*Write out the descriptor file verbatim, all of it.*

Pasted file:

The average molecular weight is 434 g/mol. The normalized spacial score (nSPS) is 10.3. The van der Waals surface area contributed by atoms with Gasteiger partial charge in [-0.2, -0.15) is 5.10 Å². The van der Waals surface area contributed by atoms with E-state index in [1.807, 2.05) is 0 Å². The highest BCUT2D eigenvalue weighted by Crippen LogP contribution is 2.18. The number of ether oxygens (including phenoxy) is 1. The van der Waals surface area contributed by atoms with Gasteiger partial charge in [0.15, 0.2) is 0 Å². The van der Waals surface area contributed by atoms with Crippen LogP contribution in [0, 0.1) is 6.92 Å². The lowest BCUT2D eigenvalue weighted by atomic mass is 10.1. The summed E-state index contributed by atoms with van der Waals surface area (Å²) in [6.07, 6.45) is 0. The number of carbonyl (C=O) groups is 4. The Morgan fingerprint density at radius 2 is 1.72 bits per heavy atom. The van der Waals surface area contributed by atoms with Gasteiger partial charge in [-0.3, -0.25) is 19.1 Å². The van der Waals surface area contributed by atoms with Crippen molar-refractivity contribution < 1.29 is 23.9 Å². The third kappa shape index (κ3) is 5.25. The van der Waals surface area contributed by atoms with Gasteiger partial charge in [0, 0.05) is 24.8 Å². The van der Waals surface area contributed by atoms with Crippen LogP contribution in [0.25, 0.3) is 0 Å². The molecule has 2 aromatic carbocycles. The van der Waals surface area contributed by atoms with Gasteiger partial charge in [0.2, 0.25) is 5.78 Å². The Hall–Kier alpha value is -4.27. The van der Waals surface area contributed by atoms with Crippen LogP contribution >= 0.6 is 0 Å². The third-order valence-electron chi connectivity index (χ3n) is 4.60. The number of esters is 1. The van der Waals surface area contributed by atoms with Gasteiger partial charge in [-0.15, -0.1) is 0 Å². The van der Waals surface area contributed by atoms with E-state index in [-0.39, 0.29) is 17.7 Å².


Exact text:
The average molecular weight is 434 g/mol. The normalized spacial score (nSPS) is 10.3. The van der Waals surface area contributed by atoms with Gasteiger partial charge in [-0.2, -0.15) is 5.10 Å². The van der Waals surface area contributed by atoms with E-state index in [1.807, 2.05) is 0 Å². The highest BCUT2D eigenvalue weighted by Crippen LogP contribution is 2.18. The number of ether oxygens (including phenoxy) is 1. The van der Waals surface area contributed by atoms with Gasteiger partial charge in [0.15, 0.2) is 0 Å². The van der Waals surface area contributed by atoms with Crippen LogP contribution in [0, 0.1) is 6.92 Å². The lowest BCUT2D eigenvalue weighted by atomic mass is 10.1. The summed E-state index contributed by atoms with van der Waals surface area (Å²) in [6.07, 6.45) is 0. The number of carbonyl (C=O) groups is 4. The Morgan fingerprint density at radius 2 is 1.72 bits per heavy atom. The van der Waals surface area contributed by atoms with Gasteiger partial charge in [-0.3, -0.25) is 19.1 Å². The van der Waals surface area contributed by atoms with Crippen molar-refractivity contribution < 1.29 is 23.9 Å². The third kappa shape index (κ3) is 5.25. The van der Waals surface area contributed by atoms with Gasteiger partial charge in [0, 0.05) is 24.8 Å². The van der Waals surface area contributed by atoms with Crippen LogP contribution in [0.25, 0.3) is 0 Å². The molecule has 2 aromatic carbocycles. The van der Waals surface area contributed by atoms with Gasteiger partial charge in [0.2, 0.25) is 5.78 Å². The Hall–Kier alpha value is -4.27. The van der Waals surface area contributed by atoms with Crippen LogP contribution >= 0.6 is 0 Å². The third-order valence-electron chi connectivity index (χ3n) is 4.60. The number of esters is 1. The van der Waals surface area contributed by atoms with Gasteiger partial charge in [-0.15, -0.1) is 0 Å². The van der Waals surface area contributed by atoms with E-state index in [-0.39, 0.29) is 17.7 Å².